Enigmatic Code

Programming Enigma Puzzles

Enigma 1030: Uncommonly different progressions

From New Scientist #2186, 15th May 1999

Certain 5-digit perfect squares can be formed by coupling a pair of smaller squares: a 1-digit square followed by a 4-digit square, or a 2-digit square followed by a 3-digit square, or a 4-digit square followed by a 1-digit square. A leading zero in front of the second square makes it ineligible; that means that 64009 can only be regarded as 80² followed by 3² (not at 8² followed by 3²) and squares such as 10000 are eliminated — so don’t waste time looking for a 3-digit square followed by a 2-digit square; it should be obvious that no such 5-digit square can exist.

Harry, Tom and I each chose three eligible 5-digit squares, and on each of our squares we multiplied the square roots of the pair of coupled smaller squares. We each found that our three products could be arranged to form an arithmetic progression; in addition the common difference of our three progressions could themselves be arranged to form another arithmetic progression whose common difference was different from that of any of the three previous progressions.

1. List in ascending order those 5-digit squares that were chosen by just one of us.
2. List in ascending order those eligible 5-digit squares that none of us chose.

[enigma1030]

One response to “Enigma 1030: Uncommonly different progressions

  1. Jim Randell 28 December 2018 at 7:36 am

    This Python program runs in 76ms.

    Run: [ @repl.it ]

    from collections import namedtuple, defaultdict
    from itertools import product, combinations
    from enigma import irange, join, sprintf, printf
    
    # record 1 to 5 digit squares (as strings)
    squares = defaultdict(dict)
    for i in irange(0, 316):
      s = str(i * i)
      squares[len(s)][s] = i
    
    # record (a, b, s, p) results
    # whare a:b is the square s and the root product is p
    S = namedtuple('S', 'a b s p')
    fmt = lambda x: sprintf("{x.a}:{x.b} ({x.p})")
    ss = list()
    for n in irange(1, 4):
      for ((a, ra), (b, rb)) in product(squares[n].items(), squares[5 - n].items()):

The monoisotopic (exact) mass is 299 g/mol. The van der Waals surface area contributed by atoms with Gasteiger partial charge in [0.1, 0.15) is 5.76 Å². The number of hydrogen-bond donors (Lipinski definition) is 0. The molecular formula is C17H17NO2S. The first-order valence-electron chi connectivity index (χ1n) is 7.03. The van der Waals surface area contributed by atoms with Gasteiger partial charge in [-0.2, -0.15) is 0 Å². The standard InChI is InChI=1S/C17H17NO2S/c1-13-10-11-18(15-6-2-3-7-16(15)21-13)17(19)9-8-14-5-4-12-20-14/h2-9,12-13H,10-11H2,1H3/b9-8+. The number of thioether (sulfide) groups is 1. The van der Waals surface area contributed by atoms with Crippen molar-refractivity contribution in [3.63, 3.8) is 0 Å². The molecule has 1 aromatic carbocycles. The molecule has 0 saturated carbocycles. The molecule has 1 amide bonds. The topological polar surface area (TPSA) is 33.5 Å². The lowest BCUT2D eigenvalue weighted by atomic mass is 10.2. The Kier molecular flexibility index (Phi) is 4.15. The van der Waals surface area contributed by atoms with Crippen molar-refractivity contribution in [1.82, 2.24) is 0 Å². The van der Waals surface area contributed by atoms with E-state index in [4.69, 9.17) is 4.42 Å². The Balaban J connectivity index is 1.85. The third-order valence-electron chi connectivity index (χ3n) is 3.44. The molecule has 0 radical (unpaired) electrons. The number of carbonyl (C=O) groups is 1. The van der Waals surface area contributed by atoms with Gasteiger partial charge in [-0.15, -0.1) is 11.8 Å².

s = a + b
        rs = squares[5].get(s, None)
        if rs is not None:
          p = ra * rb
          printf("[{a}:{b} = {s} = {rs}^2, p = {p}]")
          ss.append(S(a, b, s, p))
    
    # sort the results by p
    ss.sort(key=lambda s: s.p)
    
    # find three results that form an arithmentic progression by p
    P = namedtuple('P', 's d')
    ps = list()
    for (x, y, z) in combinations(ss, 3):
      d = y.p - x.p
      if not(d == z.p - y.p): continue
      printf("[{x} -> {y} -> {z}, diff={d}]", x=fmt(x), y=fmt(y), z=fmt(z))
      ps.append(P((x, y, z), d))
    
    # sort the results by d
    ps.sort(key=lambda p: p.d)
    
    # find three progressions that whose differences form a progression
    for (T, D, H) in combinations(ps, 3):
      d = D.d - T.d
      if not(d == H.d - D.d): continue
      # the common difference is not the difference of any constituent sequence
      if d in (T.d, D.d, H.d): continue
    
      printf("seqs: (diff={d})")
      for x in (T, D, H):
        printf(" [{xs}], diff={x.d}", xs=join(map(fmt, x.s), sep=" -> "))
    
      # count the occurrences of 5 digit squares in the solution
      r = dict((s.s, 0) for s in ss)
      for x in (T, D, H):
        for y in x.s:
          r[y.s] += 1
    
      # (1) squares in just one sequences
      q1 = sorted(k for (k, v) in r.items() if v == 1)
      printf("(1) {q1}", q1=join(q1, sep=", "))
    
      # (2) squares in none of the sequences
      q2 = sorted(k for (k, v) in r.items() if v == 0)
      printf("(2) {q2}", q2=join(q2, sep=", "))
      
      printf()
    

    Denoting the five digit square abcde with a colon indicating the split point (e.g. a:bcde, ab:cde, abcd:e).

    Solution: (1) The unique squares are: 16:900, 36:100, 6400:9; (2) The unused squares are: 49:729, 81:225.

    There are 8 different five digit squares we can construct, and we can form 4 sequences from them:

    [1] = (36:100, 1:5625, 4:2025) gives products of (60, 75, 90), common difference = 15.
    [2] = (36:100, 4:2025, 16:900) gives products of (60, 90, 120), common difference = 30.
    [3] = (1:5625, 16:900, 9:3025) gives products of (75, 120, 165), common difference = 45.
    [4] = (4:2025, 9:3025, 6400:9) gives products of (90, 165, 240), common difference = 75.

    The sequence of common differences of sequences [1], [3], [4] gives (15, 45, 75) a sequence with a common difference of 30 (which is the common difference of sequence [2]).

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